The property shown by a mineral possessing two refractive indices, so that a double image is produced through it. Interference colours are caused when viewed in polarized light.

When viewed through a microscope, a thin section (around 50 microns thick) of rock will show various minerals. The colour of these minerals can change depending on the crystal structure: quartz can change from grey to white, olivine from grey, to red, to blue when rotated.

Roughly, this is caused by the light being filtered through the mineral at different angles, due to the crystalline structure of the mineral. A very useful diagnostic tool, since most minerals have different refractive indices.

The most striking and easily reproduced example of birefringence would be calcite. Holding a crystal of calcite up to a sheet of paper with text on it will result in a double image of the words, demonstrating how the light is refracted in two directions.

Birefringence is the difference between the highest and lowest refractive indices in minerals.

Now to explain the above:

When light enters a crystal it is split into two rays that vibrate perpendicular to eachother, along an axis of propagation. In uniaxial crystals there is only one such axis. In biaxial crystals there are two of these axes, which make them more complicated, but the idea is the same.

The two rays the light is split into may have different velocities, in which case the mineral is said to be birefringent. When the light exits the mineral, it is re-combined to form a new light wave, a vector combination of the fast and slow rays. If the velocities of the two rays inside the crystal were equal, the light is unchanged.

Typically observations of this phenomenon are made using a thin section (30-50 microns) viewed with a petrographic microscope, under cross polarised light. When the polarizers are crossed, no unchanged light will be let through. This means that you will see black for a non-birefringent mineral. Birefringent minerals will show light, which may be any where from grey to neon, called interference colours.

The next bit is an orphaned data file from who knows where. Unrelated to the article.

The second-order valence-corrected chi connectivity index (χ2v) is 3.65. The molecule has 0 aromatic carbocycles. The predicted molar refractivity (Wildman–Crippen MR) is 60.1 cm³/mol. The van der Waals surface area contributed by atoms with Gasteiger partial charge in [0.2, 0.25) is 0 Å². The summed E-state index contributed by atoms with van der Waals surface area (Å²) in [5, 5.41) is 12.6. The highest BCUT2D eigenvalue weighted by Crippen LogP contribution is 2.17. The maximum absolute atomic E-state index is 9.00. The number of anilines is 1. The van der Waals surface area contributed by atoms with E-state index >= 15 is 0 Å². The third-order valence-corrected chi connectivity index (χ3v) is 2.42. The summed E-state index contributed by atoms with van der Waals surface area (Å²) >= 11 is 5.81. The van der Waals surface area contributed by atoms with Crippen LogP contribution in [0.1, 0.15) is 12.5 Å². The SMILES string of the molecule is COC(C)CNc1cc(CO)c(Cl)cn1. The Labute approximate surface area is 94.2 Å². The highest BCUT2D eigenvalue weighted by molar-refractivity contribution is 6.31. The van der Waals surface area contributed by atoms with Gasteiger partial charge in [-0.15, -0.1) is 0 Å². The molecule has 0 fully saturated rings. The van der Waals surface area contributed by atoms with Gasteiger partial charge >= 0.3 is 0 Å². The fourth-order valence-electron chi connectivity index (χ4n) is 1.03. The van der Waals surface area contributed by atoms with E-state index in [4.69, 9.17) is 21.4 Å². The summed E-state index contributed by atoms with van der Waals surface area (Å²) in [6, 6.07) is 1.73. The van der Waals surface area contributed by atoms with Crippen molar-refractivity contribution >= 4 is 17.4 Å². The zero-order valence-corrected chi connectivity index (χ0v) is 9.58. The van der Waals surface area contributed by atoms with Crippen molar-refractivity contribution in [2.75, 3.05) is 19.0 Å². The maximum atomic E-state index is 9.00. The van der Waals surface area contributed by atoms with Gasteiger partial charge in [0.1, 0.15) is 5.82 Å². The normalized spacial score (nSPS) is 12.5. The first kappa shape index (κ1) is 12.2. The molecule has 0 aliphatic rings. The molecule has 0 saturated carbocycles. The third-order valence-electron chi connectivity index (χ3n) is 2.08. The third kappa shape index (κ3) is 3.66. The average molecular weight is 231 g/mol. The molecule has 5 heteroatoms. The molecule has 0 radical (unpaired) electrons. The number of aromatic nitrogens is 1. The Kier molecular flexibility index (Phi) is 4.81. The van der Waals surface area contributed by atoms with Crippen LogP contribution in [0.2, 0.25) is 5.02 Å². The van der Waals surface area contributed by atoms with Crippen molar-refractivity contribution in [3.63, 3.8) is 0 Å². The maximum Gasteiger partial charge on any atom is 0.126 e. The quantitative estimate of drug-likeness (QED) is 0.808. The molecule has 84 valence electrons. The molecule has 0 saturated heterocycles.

The wavelength of the light can be determined by comparing the colour(s) viewed with an interference colour chart. This will tell of the difference between the velocities of the rays of light inside the crystal (called retardation).

The colour of the light will change upon rotation of the thin section. This is because the orientation of the axes along which the light propagates are moving along with the mineral. The birefringence will drop to zero every 90 degrees upon rotation of the mineral. This is called extinction. It occurs when the axes of light propagation are aligned such that the light exiting the crystal is aligned with the polarizer.

The first time I viewed this phenomenon, my thoughts were "this must be great when you're on drugs," because it can be very psychedelic. For some rock thin sections, it's like looking through a kaleidoscope as you turn the stage, with minerals lighting up and going extinct. I suggest you take a look if you are ever given the opportunity. Rocks and minerals aren't so boring after all!

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